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Two new Arizona Memory Project collections will help speed up legal history research

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Description automatically generatedPHOENIX – Legal history research is a little easier now that two law collections have been digitized and added to the Arizona Memory Project. The Arizona Administrative Code and the Legislative Bill Files, 1991-1996 collections make researching the legislative process, amended laws, and administrative codes a lot faster with online access from anywhere.

Digitization of the Legislative Bill Files, 1991-1996 collection was completed in partnership with the Arizona House of Representatives, Arizona State Senate, Arizona State Archives, and the Arizona Historical Society, Tempe. Additional years will be digitized and added to the collection in the coming year. Digitization of the 1974 Arizona Administrative Code was completed in-house over the last nine months and includes all supplements from 1975 to present.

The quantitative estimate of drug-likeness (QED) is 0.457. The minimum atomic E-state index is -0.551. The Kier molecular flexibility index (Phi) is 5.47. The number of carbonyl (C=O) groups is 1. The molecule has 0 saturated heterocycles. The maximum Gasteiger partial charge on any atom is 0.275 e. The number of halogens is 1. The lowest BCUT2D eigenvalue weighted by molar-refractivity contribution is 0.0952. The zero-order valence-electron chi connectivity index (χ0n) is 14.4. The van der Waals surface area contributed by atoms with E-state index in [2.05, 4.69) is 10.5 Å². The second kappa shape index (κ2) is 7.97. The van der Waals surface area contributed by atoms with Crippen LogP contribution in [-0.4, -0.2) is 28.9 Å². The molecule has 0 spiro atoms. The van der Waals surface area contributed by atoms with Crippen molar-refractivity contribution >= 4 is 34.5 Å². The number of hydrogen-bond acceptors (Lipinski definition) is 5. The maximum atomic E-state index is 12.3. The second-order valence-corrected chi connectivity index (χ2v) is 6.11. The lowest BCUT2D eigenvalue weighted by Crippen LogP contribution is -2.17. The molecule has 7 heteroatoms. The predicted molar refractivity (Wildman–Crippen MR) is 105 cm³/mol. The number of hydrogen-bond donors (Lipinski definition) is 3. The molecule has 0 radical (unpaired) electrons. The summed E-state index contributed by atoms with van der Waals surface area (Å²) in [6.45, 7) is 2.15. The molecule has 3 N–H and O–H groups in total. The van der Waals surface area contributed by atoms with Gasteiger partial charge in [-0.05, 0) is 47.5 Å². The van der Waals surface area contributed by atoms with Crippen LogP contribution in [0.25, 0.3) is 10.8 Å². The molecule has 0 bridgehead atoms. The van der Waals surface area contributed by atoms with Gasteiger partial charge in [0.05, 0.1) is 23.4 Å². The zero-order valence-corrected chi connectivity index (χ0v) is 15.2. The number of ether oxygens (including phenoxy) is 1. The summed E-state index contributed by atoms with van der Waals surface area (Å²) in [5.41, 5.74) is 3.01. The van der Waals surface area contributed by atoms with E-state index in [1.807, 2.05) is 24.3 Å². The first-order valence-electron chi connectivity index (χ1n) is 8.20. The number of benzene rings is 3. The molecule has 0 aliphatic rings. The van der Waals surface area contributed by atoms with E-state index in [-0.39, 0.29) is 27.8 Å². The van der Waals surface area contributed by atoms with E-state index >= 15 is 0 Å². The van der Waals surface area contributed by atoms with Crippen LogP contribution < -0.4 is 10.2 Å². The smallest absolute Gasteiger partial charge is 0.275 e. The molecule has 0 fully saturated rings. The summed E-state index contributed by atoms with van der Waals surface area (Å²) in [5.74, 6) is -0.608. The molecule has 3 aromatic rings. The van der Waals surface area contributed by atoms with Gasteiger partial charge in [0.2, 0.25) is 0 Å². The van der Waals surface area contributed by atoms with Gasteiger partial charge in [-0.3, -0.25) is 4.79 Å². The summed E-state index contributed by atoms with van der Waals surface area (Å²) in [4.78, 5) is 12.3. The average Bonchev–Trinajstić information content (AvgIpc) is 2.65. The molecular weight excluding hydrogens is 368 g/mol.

“Using the bill tracker and the Legislative Bill Files, 1991-1996 collection, researchers can now review legislative documents online from 1991 to present,” said Martha McConnell, law librarian for the State of Arizona Research Library. “Digital access to the Arizona Administrative Code from 1974 to present now allows researchers to analyze when and how the rules have been amended without leaving their home or office.”

Researchers using these collections or others from the State of Arizona Research Library will be able to browse them indefinitely using any digital device at http://go.azsos.gov/starl. Assistance with legal research can also be found at https://azsos.libguides.com/.

For questions about this or any digital collection, or for cultural institutions interested in sharing collections on the Arizona Memory Project, contact azmemory@azlibrary.gov.  

The Arizona Memory Project provides free online access to the wealth of primary sources in Arizona archives, museums, libraries, and other cultural institutions. The Arizona Memory Project is supported by the Arizona State Library, Archives & Public Records, a division of the Secretary of State, with federal funds from the Institute of Museum and Library Services.

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